Happy Batman Day, everyone! Celebrate with some comic books, cartoons, and Batman movies, like Batman Begins.

The Batman franchise was in a bad place in the early 2000s. After the trainwreck that was Batman & Robin, the franchise was limping and needed to be fixed. Even myself, a hardcore non-retconner, can say that there was no other way. In stepped Christopher Nolan (Interstellar, Dunkirk).

Batman Begins takes the story of Bruce Wayne (Christian Bale, American Hustle, Hostiles) all the way back to its not-so-humble start. By now, we all know the big piece, the death of Bruce’s parents, but Batman Begins delves into his complex relationship with butler Alfred (Michael Caine, The Quiet American, Sherlock Gnomes), his combat training with The League of Shadows, led by Ra’s Al Ghul (Ken Watanabe, The Last Samurai, Isle of Dogs), and the mistakes he makes along the way to the hero we all know and love. As Bruce is honing his skills, crime boss Carmine Falcone (Tom Wilkinson, Michael Clayton, Denial) and corrupt psychologist Dr. Jonathan Crane (Cillian Murphy, 28 Days Later, TV’s Peaky Blinders), working for an unseen nefarious foe, are setting Gotham City down the path to destruction from within, and Batman, with the help of Sergeant Jim Gordon (Gary Oldman, Darkest Hour, The Hitman’s Bodyguard) may be the only one who can stop them.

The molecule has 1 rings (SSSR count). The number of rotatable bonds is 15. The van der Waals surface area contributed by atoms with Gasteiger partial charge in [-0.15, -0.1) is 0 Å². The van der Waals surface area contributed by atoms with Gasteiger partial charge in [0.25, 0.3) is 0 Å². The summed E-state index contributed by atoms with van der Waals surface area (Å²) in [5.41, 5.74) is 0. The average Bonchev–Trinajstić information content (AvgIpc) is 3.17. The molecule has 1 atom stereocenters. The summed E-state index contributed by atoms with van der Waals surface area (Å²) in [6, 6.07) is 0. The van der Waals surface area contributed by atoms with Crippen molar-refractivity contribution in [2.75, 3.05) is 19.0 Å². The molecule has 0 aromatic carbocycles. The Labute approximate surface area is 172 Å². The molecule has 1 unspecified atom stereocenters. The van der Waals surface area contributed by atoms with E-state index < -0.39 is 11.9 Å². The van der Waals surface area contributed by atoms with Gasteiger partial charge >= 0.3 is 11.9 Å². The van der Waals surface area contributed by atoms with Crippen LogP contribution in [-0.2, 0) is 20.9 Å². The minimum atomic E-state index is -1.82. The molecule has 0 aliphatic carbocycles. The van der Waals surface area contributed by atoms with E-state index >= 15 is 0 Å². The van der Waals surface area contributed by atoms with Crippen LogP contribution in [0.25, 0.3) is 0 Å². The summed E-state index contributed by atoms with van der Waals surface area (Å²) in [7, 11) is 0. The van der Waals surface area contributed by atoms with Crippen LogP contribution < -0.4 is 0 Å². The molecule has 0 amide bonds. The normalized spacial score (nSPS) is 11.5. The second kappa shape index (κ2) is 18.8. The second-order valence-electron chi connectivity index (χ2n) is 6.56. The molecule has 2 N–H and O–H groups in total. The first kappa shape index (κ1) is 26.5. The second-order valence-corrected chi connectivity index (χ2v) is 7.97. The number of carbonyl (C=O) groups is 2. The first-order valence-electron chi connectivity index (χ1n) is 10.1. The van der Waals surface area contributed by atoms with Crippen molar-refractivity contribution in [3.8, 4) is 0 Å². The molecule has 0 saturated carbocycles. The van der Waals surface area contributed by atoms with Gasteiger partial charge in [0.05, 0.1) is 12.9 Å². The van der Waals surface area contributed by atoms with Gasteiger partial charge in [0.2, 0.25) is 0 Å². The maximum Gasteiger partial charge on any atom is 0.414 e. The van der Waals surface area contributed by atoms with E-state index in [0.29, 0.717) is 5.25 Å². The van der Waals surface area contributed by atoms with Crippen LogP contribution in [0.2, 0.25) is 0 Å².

This was the kick in the ass that the Batman franchise needed to stay fresh. Something I’ve learned in the years since Batman Begins is that there will always be a new Batman. He’s like Robin Hood and Peter Pan. They just keep coming back. This comeback, however, is just that damn good.

Christian Bale kicks ass as both Bruce Wayne and Batman. He chose to portray each half of his persona as a completely separate character, as it he had multiple personality syndrome and Batman is just another person living within him. Then there’s The Voice. I’m a firm defender of The Voice within Nolan’s realistic take on the Caped Crusader. Otherwise someone would eventually be able to figure it out. It is notable that he packed on the muscle for the role, the insane method actor that he is, having just come off The Machinist.